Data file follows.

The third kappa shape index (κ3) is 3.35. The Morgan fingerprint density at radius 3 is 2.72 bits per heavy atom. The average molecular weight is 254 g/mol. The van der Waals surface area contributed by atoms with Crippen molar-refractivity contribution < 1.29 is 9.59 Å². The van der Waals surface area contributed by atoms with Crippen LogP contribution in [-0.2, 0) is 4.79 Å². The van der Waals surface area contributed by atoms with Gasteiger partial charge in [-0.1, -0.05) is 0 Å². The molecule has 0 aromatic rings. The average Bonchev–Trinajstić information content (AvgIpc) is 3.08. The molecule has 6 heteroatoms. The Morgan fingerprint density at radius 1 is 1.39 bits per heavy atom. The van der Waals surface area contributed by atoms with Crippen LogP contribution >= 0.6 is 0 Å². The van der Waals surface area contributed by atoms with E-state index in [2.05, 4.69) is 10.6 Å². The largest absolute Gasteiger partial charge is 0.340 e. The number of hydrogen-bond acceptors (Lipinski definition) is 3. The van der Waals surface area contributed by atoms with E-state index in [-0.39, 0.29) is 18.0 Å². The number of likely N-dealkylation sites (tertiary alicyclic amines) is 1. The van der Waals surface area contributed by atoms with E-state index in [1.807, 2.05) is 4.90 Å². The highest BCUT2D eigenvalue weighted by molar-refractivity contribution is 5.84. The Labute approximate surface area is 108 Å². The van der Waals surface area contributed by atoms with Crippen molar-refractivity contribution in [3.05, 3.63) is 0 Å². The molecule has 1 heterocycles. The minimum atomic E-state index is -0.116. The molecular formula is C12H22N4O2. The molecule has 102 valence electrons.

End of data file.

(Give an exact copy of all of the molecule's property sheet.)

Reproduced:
The third kappa shape index (κ3) is 3.35. The Morgan fingerprint density at radius 3 is 2.72 bits per heavy atom. The average molecular weight is 254 g/mol. The van der Waals surface area contributed by atoms with Crippen molar-refractivity contribution < 1.29 is 9.59 Å². The van der Waals surface area contributed by atoms with Crippen LogP contribution in [-0.2, 0) is 4.79 Å². The van der Waals surface area contributed by atoms with Gasteiger partial charge in [-0.1, -0.05) is 0 Å². The molecule has 0 aromatic rings. The average Bonchev–Trinajstić information content (AvgIpc) is 3.08. The molecule has 6 heteroatoms. The Morgan fingerprint density at radius 1 is 1.39 bits per heavy atom. The van der Waals surface area contributed by atoms with Crippen LogP contribution >= 0.6 is 0 Å². The van der Waals surface area contributed by atoms with E-state index in [2.05, 4.69) is 10.6 Å². The largest absolute Gasteiger partial charge is 0.340 e. The number of hydrogen-bond acceptors (Lipinski definition) is 3. The van der Waals surface area contributed by atoms with E-state index in [-0.39, 0.29) is 18.0 Å². The number of likely N-dealkylation sites (tertiary alicyclic amines) is 1. The van der Waals surface area contributed by atoms with E-state index in [1.807, 2.05) is 4.90 Å². The highest BCUT2D eigenvalue weighted by molar-refractivity contribution is 5.84. The Labute approximate surface area is 108 Å². The van der Waals surface area contributed by atoms with Crippen molar-refractivity contribution in [3.05, 3.63) is 0 Å². The molecule has 1 heterocycles. The minimum atomic E-state index is -0.116. The molecular formula is C12H22N4O2. The molecule has 102 valence electrons.